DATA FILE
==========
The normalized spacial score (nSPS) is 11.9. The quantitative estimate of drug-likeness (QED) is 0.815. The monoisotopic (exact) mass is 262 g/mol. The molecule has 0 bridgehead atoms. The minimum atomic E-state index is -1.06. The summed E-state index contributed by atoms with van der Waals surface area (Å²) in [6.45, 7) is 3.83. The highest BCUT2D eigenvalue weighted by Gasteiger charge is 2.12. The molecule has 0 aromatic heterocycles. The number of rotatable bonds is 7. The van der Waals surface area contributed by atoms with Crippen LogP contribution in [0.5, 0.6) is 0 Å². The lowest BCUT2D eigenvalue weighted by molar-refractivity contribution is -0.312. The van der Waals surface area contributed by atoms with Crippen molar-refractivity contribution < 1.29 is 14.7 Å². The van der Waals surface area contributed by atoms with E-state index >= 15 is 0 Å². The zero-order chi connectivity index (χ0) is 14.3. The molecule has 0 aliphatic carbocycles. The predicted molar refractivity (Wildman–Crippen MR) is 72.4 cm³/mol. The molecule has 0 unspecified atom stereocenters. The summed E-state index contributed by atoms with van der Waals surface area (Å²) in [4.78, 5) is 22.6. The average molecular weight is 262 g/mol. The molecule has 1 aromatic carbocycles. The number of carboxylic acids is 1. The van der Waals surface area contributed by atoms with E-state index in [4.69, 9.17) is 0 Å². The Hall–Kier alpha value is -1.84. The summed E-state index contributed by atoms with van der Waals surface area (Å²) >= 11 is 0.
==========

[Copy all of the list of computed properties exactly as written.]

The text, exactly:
The normalized spacial score (nSPS) is 11.9. The quantitative estimate of drug-likeness (QED) is 0.815. The monoisotopic (exact) mass is 262 g/mol. The molecule has 0 bridgehead atoms. The minimum atomic E-state index is -1.06. The summed E-state index contributed by atoms with van der Waals surface area (Å²) in [6.45, 7) is 3.83. The highest BCUT2D eigenvalue weighted by Gasteiger charge is 2.12. The molecule has 0 aromatic heterocycles. The number of rotatable bonds is 7. The van der Waals surface area contributed by atoms with Crippen LogP contribution in [0.5, 0.6) is 0 Å². The lowest BCUT2D eigenvalue weighted by molar-refractivity contribution is -0.312. The van der Waals surface area contributed by atoms with Crippen molar-refractivity contribution < 1.29 is 14.7 Å². The van der Waals surface area contributed by atoms with E-state index >= 15 is 0 Å². The zero-order chi connectivity index (χ0) is 14.3. The molecule has 0 aliphatic carbocycles. The predicted molar refractivity (Wildman–Crippen MR) is 72.4 cm³/mol. The molecule has 0 unspecified atom stereocenters. The summed E-state index contributed by atoms with van der Waals surface area (Å²) in [4.78, 5) is 22.6. The average molecular weight is 262 g/mol. The molecule has 1 aromatic carbocycles. The number of carboxylic acids is 1. The van der Waals surface area contributed by atoms with E-state index in [4.69, 9.17) is 0 Å². The Hall–Kier alpha value is -1.84. The summed E-state index contributed by atoms with van der Waals surface area (Å²) >= 11 is 0.